Probate litigation is the legal process of challenging the transfer of a decedent’s estate. A relative or heir may challenge the contents of the person’s will, the appointment of the personal representative on behalf of the will, or the entire contents of the will.
Why do I need to open a probate estate if there is a Will?
A will is a statement of instructions from a decedent as to what is to be done with his assets when he or she dies. The will must be filed with the court, and a probate estate opened in order to transfer the property to the persons named in the will.
The same is not true of bank accounts, IRA’s, mutual funds, life insurance, trusts, or any asset which names a beneficiary payable at death. These are all “probate alternatives”, needing nothing more than a death certificate, valid ID, and the completion of some paperwork in order to transfer assets at death. These assets pass outside of probate, directly to the named beneficiaries. If a person has only assets with beneficiaries, then there may be no reason to open a probate estate at all.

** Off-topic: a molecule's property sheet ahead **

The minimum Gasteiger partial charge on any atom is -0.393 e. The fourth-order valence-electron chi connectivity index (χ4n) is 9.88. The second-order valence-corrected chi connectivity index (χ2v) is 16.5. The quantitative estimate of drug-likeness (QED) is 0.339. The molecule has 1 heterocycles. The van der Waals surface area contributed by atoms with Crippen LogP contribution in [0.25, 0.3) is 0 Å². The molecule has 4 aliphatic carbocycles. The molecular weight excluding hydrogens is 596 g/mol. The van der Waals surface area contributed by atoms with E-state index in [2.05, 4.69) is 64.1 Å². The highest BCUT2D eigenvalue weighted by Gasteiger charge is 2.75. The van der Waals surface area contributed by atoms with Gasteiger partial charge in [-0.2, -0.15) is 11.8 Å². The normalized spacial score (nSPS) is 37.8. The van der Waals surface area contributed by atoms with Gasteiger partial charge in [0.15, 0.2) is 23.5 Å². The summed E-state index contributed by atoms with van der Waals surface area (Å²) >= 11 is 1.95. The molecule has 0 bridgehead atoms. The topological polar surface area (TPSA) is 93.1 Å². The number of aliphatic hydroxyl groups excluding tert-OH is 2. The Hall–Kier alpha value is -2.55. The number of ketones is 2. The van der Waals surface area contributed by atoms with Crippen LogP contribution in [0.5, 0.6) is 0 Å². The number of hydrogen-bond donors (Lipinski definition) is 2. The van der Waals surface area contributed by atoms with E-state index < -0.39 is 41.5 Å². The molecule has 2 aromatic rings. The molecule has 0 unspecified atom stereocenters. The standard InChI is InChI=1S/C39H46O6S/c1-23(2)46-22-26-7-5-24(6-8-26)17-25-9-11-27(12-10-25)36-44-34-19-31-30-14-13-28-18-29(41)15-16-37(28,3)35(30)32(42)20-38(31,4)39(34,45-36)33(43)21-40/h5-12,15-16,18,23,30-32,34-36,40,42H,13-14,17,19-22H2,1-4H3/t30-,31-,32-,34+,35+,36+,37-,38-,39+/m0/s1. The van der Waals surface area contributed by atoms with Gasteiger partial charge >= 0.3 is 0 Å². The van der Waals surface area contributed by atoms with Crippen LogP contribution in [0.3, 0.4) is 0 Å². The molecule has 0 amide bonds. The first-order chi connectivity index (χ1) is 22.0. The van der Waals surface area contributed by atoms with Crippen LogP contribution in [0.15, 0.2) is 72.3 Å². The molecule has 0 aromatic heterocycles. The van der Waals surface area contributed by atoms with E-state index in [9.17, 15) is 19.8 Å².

Creditor’s claims in probate:
Probate includes not just passing property to decedents or heirs. The debts of the decedent must be taken care of. Florida’s probate code includes very specific procedures for the claims of creditors. Taxes, mortgage payments, funeral bills, condominium fees, and other debts of the decedent all must be addressed.
Generally all of the expenses and obligations of the probate estate must be taken care of before the heirs are entitled to their share of the property. There are certain assets of the estate which are exempt property which the creditors cannot reach. The most substantial form of exempt property is the decedent’s primary residence, known as exempt homestead.